Saturday, July 4, 2009

The Flying McCoys: Let's stick with your original "Star Spangled Banner," and pretend there never was this dance-remix version.

"The Star Spangled Banner" is an embarrassingly awful national anthem. True story.

Family Circus: Do I need a degree to be a professional hot dog eater?

This cartoon is hilarious because the Keanes apparently prefer their hot dogs burnt, shriveled, and without condiments.

Marmaduke: I would have liked to have seen that triple play, too.

Of course Marmaduke is just an updated version of Cerberus, guardian of the underworld.

Brad Anderson's hellish drawing style and abhorrent characters make so much more sense now.

Friday, July 3, 2009

Family Circus: The only kinda nails Billy hits are thumb and finger.

This comic is hilarious because Billy is so gonna cut Dolly for that shit.

Reality Check: why don't we try putting you on some anti-anxiety meds.

This cartoon is hilarious because of its painfully clever reference to the unfairly neglected work of Norwegian expressionist Edvard Munch.

Frank and Ernest: Go back four seconds.

This cartoon is hilarious because it is quite likely the laziest and most nonsensical cartoon ever published.

Prickly City: I guess what happened to Jon and Kate should be expected...

This comic is hilarious because of its intimations of underage bestiality.

Mutts: I don't see cat nip on the list.

Here in Maine, some ice cream shops sell lobster-flavored ice cream. True story.

9 Chickweed Lane: This is what a pair of civilized people would do in the face of the end of the world?

Next time in 9 Chickweed Lane: An orgy.

Thursday, July 2, 2009

Born Loser: This new diet is going to work for me--it guarantees I'll lose five pounds a week!

Poor Gladys doesn't realize that in the world of Born Loser nothing ever changes, least of all the way the characters look. It's not as though she's living in Funky Winkerbean.

Family Circus: The good thing is at least the knees of my pants match.

This cartoon is hilarious because Jeffy has been gang-raped.

Honestly, The Family Circus is just getting more and more horrifying by the day. Can't we go back to cartoons of Dolly giggling over butterflies?

Wednesday, July 1, 2009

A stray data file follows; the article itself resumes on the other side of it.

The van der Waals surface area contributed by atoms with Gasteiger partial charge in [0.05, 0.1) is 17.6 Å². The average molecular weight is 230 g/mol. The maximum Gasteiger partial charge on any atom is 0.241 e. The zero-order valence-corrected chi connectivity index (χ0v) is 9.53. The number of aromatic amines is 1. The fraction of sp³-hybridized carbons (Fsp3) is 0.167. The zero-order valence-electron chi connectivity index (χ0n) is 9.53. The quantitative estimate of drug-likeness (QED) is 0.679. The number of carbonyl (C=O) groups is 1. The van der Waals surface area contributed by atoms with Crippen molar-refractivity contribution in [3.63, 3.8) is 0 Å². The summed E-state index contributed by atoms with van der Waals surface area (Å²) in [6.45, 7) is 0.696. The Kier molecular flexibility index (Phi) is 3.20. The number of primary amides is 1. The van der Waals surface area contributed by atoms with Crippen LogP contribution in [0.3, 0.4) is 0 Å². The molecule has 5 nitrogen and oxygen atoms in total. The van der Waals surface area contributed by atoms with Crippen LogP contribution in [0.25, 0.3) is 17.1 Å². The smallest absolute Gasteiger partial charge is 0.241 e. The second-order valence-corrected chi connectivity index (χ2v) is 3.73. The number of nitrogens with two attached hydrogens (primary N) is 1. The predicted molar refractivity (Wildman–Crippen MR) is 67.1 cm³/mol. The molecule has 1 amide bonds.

Working Daze: You win the bet. Dana can read minds.

I'm really looking forward to the installment of Working Daze in which one of the male characters is drawn without any clothes on.

What is that you say? You don't think that's ever going to happen? Interesting.

So, yeah, there's a double-standard at work here. On the other hand, Dana does kick the daydreamer's ass. So maybe Working Daze is feminist! Well, probably not.

John Zakour sells Working Daze as a geek strip, and the way he presents his female characters is clearly informed by that. The past couple of weeks have featured stories in which Rita and Dana each literally have superpowers. They are each drawn sexily, in general, and occasionally blatantly objectified, as in the the cartoon above. As such, they bear a striking resemblance to countless female science fiction characters/sex-symbols: Princess Leia, Xena, Buffy. I think it's fair to say, of course, that Buffy the Vampire Slayer is more feminist than Star Wars, but science-fiction and fantasy shows constantly deal with and often exploit the tension between objectification and empowerment.

Working Daze isn't really a fantasy, though. It's a work-place sitcom with elements of fantasy. All the male characters are geeks, and they relate to the women of the strip as geeks relate to sci-fi sex-symbols, because in the world of the strip the women basically are sci-fi sex-symbols who just happen to work in an office. It's a fine conceit, if a bit too overly broad to be smart exactly. The way the stereotypical geek relates to the fictional female archetypes in his stereotypical comic book does say something about the way socially awkward men relate to women in general. But Zakour doesn't really explore these relationships all that much, and instead just chooses to use his conceit for cheap gags. The result is that his comic leans more towards the objectification than the empowerment.